What is the Directive’s scope of application?

The EU Whistleblower Directive covers violations of EU law in the following areas:

  • Financial services including money-laundering and terrorism financing
  • Public procurement
  • Environmental damage
  • Consumer protection and safe product compliance
  • Transportation safety
  • Public healthcare
  • Nuclear safety and protection against radiation
  • Animal health and welfare
  • Data privacy and security of information systems
  • EU market regulations such as competition laws and corporate tax

EU member states are permitted to further extend the protection laws to any other areas they wish to include. Therefore, it is important to follow the whistleblower protection regulations for each specific member state where the business is registered.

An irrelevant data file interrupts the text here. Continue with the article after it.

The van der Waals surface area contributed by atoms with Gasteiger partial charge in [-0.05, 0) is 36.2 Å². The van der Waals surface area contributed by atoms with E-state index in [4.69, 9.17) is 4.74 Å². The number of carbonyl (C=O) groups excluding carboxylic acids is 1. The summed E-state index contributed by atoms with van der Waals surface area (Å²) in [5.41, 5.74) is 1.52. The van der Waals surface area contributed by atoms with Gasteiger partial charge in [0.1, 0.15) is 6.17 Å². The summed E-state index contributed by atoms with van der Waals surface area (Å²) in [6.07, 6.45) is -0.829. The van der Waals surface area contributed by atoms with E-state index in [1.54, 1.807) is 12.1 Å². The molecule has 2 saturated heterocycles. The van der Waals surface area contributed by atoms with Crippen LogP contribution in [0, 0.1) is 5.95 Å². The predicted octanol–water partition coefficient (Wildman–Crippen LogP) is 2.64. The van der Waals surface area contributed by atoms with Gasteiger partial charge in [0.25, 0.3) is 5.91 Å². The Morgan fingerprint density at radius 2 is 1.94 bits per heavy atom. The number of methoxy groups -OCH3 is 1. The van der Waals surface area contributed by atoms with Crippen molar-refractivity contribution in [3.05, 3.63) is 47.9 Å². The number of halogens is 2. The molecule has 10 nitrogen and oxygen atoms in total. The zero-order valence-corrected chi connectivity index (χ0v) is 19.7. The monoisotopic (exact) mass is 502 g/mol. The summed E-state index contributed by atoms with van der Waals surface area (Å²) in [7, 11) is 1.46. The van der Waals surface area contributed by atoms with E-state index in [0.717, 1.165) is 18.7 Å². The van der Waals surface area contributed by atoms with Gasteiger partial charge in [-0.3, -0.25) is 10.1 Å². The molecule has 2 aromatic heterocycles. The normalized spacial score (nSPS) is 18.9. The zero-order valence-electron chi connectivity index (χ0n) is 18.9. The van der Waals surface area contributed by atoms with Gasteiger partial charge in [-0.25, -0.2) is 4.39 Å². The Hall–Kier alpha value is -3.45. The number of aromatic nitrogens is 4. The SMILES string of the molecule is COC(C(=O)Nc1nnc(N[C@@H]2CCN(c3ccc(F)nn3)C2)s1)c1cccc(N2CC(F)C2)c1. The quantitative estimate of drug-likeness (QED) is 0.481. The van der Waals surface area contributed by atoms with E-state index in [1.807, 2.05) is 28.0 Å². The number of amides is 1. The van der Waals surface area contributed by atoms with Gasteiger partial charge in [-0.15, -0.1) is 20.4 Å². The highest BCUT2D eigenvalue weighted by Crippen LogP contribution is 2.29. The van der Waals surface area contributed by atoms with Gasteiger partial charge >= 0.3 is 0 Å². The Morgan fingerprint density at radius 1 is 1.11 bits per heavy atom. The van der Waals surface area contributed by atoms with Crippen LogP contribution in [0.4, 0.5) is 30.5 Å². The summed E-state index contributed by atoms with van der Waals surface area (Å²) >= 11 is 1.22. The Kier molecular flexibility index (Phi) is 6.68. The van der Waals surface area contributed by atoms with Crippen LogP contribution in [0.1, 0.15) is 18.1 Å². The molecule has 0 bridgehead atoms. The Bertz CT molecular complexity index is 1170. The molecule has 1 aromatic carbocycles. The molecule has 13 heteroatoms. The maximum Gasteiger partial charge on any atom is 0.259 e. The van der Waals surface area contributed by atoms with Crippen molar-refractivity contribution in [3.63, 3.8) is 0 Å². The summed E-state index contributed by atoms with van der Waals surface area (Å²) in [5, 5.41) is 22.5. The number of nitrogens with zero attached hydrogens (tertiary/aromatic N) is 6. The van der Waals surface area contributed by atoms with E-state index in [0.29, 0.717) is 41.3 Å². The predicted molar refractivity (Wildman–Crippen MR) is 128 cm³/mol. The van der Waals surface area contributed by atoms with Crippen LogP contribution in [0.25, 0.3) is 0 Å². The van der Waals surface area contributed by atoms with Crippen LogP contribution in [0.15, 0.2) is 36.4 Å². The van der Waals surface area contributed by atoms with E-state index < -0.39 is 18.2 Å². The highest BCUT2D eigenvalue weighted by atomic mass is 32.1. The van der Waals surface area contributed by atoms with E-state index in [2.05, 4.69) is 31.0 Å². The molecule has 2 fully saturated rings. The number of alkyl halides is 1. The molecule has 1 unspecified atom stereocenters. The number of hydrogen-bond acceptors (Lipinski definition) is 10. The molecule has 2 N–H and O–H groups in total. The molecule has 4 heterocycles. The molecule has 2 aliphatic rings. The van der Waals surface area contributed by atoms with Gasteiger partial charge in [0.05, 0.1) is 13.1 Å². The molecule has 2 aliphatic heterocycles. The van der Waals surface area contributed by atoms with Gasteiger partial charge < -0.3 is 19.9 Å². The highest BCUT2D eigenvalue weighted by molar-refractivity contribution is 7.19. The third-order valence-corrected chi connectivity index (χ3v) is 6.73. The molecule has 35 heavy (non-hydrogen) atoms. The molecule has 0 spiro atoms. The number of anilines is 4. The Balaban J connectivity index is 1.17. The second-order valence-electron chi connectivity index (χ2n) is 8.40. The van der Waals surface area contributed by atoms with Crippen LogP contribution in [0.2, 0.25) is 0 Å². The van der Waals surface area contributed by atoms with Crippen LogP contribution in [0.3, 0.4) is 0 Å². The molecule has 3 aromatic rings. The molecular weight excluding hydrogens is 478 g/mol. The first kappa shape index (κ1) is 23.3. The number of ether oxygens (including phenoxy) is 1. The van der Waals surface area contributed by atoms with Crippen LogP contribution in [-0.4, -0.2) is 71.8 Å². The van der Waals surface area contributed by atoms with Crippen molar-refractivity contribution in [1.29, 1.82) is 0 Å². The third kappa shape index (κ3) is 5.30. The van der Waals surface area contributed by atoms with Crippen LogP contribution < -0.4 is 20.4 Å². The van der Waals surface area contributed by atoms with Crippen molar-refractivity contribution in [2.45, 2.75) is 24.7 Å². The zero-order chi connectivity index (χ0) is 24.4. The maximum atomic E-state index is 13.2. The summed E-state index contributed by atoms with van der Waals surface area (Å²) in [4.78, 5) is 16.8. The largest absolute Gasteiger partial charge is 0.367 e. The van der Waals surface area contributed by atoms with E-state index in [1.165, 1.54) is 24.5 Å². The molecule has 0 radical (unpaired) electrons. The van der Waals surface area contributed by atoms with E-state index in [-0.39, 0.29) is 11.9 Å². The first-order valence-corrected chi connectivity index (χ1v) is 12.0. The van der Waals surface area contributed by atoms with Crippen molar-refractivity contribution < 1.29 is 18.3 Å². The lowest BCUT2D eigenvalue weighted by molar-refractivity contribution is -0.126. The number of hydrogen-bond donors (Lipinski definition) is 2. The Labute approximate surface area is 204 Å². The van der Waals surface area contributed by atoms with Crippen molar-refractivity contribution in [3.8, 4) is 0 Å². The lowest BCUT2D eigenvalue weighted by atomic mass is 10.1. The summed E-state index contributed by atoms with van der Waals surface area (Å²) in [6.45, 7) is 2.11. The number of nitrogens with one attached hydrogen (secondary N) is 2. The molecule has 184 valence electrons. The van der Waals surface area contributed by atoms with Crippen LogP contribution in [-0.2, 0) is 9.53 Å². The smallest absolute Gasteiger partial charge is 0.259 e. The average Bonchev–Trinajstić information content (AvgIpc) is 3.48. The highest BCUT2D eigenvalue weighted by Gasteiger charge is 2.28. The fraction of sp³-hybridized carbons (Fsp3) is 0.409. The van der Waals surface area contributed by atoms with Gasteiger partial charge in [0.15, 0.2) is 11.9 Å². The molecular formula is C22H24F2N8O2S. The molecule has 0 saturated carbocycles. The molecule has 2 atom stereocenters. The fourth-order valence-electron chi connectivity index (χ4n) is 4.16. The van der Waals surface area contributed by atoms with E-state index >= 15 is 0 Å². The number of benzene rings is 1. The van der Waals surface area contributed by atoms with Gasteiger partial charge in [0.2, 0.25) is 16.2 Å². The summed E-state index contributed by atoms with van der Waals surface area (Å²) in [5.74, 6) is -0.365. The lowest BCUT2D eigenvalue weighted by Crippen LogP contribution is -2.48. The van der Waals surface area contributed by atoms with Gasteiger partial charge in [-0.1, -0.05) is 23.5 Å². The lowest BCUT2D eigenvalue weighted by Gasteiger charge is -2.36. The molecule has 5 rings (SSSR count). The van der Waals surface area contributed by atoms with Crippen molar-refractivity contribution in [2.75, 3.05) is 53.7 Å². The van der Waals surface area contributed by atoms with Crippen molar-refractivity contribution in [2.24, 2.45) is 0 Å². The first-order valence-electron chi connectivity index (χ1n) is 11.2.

Organizations may face multiple European jurisdictions, with the possibility of different standards of compliance depending on the EU member state. In such cases, Deloitte recommends organizations study each member state's requirements and adopt the strictest of all the standards in order to be congruent across multiple jurisdictions. Alternatively, organizations have the option to decentralize reporting standards according to each member state’s legal framework.

 

What are the internal reporting process specifications?

Both public and private sector organizations that are legally registered are required to establish an internal process to manage whistleblower reports. This includes:

  • Providing a confidential system (either oral or written) to file reports of misconduct. This system must be secured to prevent unauthorized persons from accessing reports.
  • Acknowledging the report within seven days of being filed.